As the war stretched on, thousands of women at home in Australia supported the war effort by volunteering for patriotic fundraising activities. Others, ardent pacifists, became active campaigners against conscription.
Eliza Ann Rouse, affectionately known as Bessie, mistress of Rouse Hill House, was in her early seventies when war was declared in August 1914. She had five grandsons, the eldest of whom turned 18 in October 1914. The war would bring much anxiety and sadness to the later years of Bessie’s peaceful rural life on the outskirts of Sydney.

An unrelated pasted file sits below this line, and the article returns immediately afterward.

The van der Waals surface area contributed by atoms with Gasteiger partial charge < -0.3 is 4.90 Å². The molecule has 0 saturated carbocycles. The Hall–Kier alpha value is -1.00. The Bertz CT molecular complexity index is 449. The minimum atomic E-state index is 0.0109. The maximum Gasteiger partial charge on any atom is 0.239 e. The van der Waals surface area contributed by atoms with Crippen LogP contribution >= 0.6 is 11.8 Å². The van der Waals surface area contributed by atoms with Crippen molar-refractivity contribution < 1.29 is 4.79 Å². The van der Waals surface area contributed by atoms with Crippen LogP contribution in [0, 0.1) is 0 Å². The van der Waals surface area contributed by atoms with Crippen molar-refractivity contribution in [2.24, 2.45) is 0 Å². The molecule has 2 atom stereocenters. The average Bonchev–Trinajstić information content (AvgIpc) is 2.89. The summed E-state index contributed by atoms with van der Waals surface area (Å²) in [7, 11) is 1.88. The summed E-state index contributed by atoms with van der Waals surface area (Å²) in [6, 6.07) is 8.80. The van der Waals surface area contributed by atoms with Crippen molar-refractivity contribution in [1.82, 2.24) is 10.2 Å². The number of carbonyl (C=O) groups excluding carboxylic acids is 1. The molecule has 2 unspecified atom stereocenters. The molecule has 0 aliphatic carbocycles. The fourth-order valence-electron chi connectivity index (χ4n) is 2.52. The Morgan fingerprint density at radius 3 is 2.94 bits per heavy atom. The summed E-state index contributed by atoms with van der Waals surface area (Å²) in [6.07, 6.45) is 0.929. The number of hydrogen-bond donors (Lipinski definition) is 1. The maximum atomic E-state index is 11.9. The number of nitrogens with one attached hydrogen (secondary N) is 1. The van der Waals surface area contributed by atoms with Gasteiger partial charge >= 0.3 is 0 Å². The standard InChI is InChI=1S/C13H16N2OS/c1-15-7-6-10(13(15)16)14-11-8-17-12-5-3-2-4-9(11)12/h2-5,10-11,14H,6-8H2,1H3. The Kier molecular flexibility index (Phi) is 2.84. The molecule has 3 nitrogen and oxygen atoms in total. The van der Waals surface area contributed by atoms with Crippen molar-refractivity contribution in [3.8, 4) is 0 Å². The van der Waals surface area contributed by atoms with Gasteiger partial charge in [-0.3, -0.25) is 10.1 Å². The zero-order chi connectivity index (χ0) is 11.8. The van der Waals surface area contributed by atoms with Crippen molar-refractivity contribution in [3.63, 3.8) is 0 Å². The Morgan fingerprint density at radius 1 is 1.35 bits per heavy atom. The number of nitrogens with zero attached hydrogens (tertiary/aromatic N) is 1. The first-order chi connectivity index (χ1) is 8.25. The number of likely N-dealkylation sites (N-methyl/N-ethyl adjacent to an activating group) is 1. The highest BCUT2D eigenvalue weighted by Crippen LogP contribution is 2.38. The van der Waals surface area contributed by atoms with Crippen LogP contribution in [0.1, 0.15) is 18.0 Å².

Isabel Frances Swann (1881–1961) was an ardent peace activist, an anti-conscription campaigner, defender of free speech and secretary of the NSW branch of the Women’s Peace Army.
Within days of the declaration of war in August 1914 a vast civilian ‘army’ of voluntary workers began to mobilise to support the war effort. The Australian Red Cross Society was first off the mark, officially launched nationally, with state divisions and local branches, on 13 August 1914 by Lady Helen Munro Ferguson, the activist wife of the governor-general of Australia.